Russell signs Bobby’s movie poster.


Blood donor, blood recipient Tom Peters

DAYTON, Ohio – Belmont High School teacher Tom Peters is spending this winter at home instead of in the classroom with his special education students or helping with the school’s blood drives. January Ohio Blood Donor Awareness Month has become a time of reflection. After 178 lifetime donations, blood has come back to him.

Tom has donated for decades, averaging four or five donations per year. He would donate at least once a year at the Belmont High fall or spring blood drive. “I think if you can see that your teachers do it, that’s encouragement,” he said.

But his students have not seen Tom since he left school early on a Tuesday, Nov. 19, 2019.

“I was feeling very strange,” he said. “I had been battling something for weeks.  When I would take a flight of steps my legs felt like they were full of lead.  I drove home and told my wife I didn’t feel well.  I stood up and felt light headed. I said I need to go to the ER.”

As a blood donor, Tom was familiar with normal hemoglobin readings in his blood. At least 13 grams per deciliter is required to donate.  At the hospital he learned his hemoglobin had dropped to six. “I wound up getting four blood transfusions,” he said.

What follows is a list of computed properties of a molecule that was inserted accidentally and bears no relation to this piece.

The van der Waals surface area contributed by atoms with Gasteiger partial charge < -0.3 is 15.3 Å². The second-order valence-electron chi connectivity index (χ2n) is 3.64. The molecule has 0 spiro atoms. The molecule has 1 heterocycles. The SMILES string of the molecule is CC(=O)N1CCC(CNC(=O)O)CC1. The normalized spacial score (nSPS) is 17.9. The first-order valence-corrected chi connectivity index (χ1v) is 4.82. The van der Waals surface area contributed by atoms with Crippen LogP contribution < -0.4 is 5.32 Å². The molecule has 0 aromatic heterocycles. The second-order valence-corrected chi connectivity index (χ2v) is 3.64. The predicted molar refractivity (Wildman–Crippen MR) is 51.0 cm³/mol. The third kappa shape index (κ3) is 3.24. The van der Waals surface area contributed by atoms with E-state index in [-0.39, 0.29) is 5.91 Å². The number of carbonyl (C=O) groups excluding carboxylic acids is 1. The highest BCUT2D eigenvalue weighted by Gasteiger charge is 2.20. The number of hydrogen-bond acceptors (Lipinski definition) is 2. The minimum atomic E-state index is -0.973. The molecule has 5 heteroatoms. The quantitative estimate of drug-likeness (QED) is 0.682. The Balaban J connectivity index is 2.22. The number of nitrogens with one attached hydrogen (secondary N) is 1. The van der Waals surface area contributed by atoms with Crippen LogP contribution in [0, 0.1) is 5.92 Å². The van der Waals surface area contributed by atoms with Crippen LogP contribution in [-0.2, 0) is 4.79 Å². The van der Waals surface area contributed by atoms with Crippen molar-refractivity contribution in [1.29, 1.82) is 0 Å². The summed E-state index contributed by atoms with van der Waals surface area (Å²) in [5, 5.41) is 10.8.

The first was in the ER.  Three more transfusions were performed during the night.

“It was so surreal,” he said. “All those time times donating blood and seeing that bag of blood wrapped up with the tube and carried away, and to see that coming back.”

Receiving blood was the first line of defense.  Next his doctors had to find out why he was losing blood.

“All they could tell me was that I was bleeding internally,” he said. “They knew it was nothing they could see.”

An arthroscopic procedure and biopsy the next day revealed a tumor bleeding in his stomach. He underwent partial gastrectomy surgery in December. “Thankfully it was not cancer,” he said, “which was a blessing.”

Belmont began a new era in 2011 when it moved to its brand new “Bison Blue” building on Wayne Avenue.  The Bisons reached another milestone the following year when Belmont hosted its first Community Blood Center blood drive.

School nurse Marian Doukoure made the case for the first blood drive and is still the coordinator. She said students might miss class time but would learn valuable lessons about community service. She drew volunteer support from the National Honor Society and the Navy Junior ROTC.

It was natural for NHS to help with the blood drives because Tom was serving as the NHS advisor. He had volunteered for the job to keep the program alive. “No one else was doing it and I didn’t want it dry up and go away,” he said.